Al Khater quickly distanced the relationship between Qatar’s World Cup bid team and Mohammed Bin Hammam, the disgraced FIFA executive who himself is a Qatari and was recently accused with fresh allegations that he used a $5m slush fund to not only buy goodwill for his tilt at the Fifa presidency but to aid the 2022 bid. Al Khater denied any improper conduct from Qatar:

"Bin Hammam was an executive committee member like the rest of the 23 executive committee members that were present at the time. We had to engage with him, as we had to engage with everybody else. So definitely there was engagement with him. Was he part of our bid?  He was not part of our bid.  Did he represent us?  Not at all, we have to remember that we had to engage with him, we had to convince him and it is not secret that at the very beginning he was quite skeptical about a World Cup in Qatar. But then when he saw the merits he saw the merits in a compact World Cup, he saw the merits on what we can give back to the world of football, I think just like we convinced the others, he was convinced as well”.

Qatar’s World Cup preparations have been rocked by investigations by Amnesty International and Human Rights Watch on the malpractices and the treatment of migrant workers, mostly from Nepal and India, who are considered to live and work in slave-like conditions. Al Khater said his committee are doing everything they can to make working conditions safe in Qatar as preparations are underway:

"I think people have to keep in mind Qatar, and the progress of Qatar, and the evolution of Qatar in the past thirty years, what Qatar has achieved, is what some western European countries have achieved in 150 years that includes laws as well. Labour laws are mashed within these laws, what happens in a country that progresses so quickly and population wise progresses so quickly. I have to say Amnesty International, Human Rights Watch, we work with them, I find them fantastic, they are very collaborative, they are very constructive, they are critical when they have to be and we like working with them."

Prior to the 2014 World Cup, the FIFA President, Sepp Blatter said it may have been a mistake award the tournament to Qatar due to the intense summer months, where the temperature reaches up to 50 degrees Celsius.  The initial technical report into Qatar’s bid had clearly stated it was too hot, Blatter had further added that the tournament might be held in Qatar’s winter instead of summer instead. Al Khater said either way his country can host the World Cup in the summer months or winter.

"Let us be honest, we can host a World Cup in the summer. We are waiting on the task force to come back and make the recommendations and we are waiting for a decision that will be made by whether it is congress, the executive committee.  I don’t know we are waiting for that decision to be able to implement and go forward. Our plans won’t change, we are going to be ready to host the World Cup in 2022, whether is the winter or summer of 2022.”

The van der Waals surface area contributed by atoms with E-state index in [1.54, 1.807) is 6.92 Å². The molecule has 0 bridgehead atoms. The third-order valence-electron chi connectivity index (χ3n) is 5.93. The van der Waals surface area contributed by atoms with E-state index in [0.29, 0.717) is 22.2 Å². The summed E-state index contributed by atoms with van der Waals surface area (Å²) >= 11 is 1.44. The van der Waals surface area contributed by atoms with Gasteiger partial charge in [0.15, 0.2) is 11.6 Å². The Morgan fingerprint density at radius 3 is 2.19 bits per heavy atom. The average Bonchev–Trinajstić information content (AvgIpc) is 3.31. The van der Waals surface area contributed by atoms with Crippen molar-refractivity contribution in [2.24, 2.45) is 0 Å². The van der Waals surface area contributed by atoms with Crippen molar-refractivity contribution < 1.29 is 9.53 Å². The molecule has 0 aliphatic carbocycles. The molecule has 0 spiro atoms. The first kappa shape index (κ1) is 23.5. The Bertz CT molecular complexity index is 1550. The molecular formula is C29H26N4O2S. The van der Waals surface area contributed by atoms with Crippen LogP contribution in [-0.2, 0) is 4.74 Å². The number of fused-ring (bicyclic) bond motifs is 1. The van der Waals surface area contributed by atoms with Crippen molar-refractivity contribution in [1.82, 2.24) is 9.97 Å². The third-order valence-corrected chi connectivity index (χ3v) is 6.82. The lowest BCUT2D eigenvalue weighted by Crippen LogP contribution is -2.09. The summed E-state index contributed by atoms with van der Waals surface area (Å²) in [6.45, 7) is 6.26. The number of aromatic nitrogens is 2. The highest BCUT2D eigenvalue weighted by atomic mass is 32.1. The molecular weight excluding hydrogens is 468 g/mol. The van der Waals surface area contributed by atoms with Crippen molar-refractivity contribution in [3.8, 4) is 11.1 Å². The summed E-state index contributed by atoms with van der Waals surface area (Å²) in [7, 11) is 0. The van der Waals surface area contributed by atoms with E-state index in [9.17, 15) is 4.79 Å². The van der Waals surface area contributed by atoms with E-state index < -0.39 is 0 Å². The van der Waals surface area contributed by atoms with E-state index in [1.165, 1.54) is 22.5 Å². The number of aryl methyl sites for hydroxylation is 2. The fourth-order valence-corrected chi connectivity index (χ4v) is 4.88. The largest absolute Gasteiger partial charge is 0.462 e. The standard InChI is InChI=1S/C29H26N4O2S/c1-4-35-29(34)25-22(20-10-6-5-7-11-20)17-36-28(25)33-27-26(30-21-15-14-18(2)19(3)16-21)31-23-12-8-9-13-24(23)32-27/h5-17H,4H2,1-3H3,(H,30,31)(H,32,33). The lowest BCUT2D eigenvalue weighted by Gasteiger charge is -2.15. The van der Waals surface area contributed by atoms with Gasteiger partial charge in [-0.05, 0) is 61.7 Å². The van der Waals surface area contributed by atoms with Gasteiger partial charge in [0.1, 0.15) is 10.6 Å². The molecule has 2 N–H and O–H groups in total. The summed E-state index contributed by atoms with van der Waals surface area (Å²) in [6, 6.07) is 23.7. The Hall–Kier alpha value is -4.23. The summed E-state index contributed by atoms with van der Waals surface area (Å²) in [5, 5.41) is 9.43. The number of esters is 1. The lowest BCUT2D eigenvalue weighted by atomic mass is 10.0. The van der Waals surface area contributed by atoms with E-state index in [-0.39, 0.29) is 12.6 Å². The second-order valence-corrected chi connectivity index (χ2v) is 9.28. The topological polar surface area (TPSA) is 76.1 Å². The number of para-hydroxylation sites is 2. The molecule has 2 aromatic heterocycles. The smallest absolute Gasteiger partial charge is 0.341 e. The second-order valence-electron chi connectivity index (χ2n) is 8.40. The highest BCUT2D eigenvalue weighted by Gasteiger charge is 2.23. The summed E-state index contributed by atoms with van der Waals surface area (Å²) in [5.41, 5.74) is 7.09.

Al Khater reassured the world the 2022 World Cup will be a celebration and truly a Middle Eastern affair: “These two billion people are going to be from various cultures, various ethnicities, various, people from different parts of west Asia, the Middle East, north Africa and I think it is going to be rich and vibrant.  That will be the time when people are going to realise that they are mingling with people in the Middle East, celebrating the common language of football, which is going to be absolutely great. The Middle East had three attempts prior to ours, and this is just a continuation for us of trying an attempt to host the first World Cup in the Middle East and we’ve succeeded and therefore we stay committed to what we’ve said, that we want truly for this to be a World Cup that represents the Middle East, that people experience a Middle Eastern culture, not just the Qatari culture.


The interview will be on Al Jazeera English on 16th June at 1045GMT

For more information and interview requests please email

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Al Jazeera and BBC hold silent protest for jailed journalists in Egypt

24 hours on from the unjust verdict of our journalists in Egypt, both Al Jazeera headquarters in Doha and bureaus worldwide, as well as BBC headquarters in London held a silent protest in solidarity with our detained staff and in condemnation of the crackdown on journalism.

The video footage can be found below:

Egypt verdict “defies logic, sense, and any semblance of justice”

-“Not a shred of evidence” against journalists

-“We will continue with resolve until Peter, Baher and Mohammed are free”

Following today’s verdict in Cairo, Al Jazeera English managing director Al Anstey said: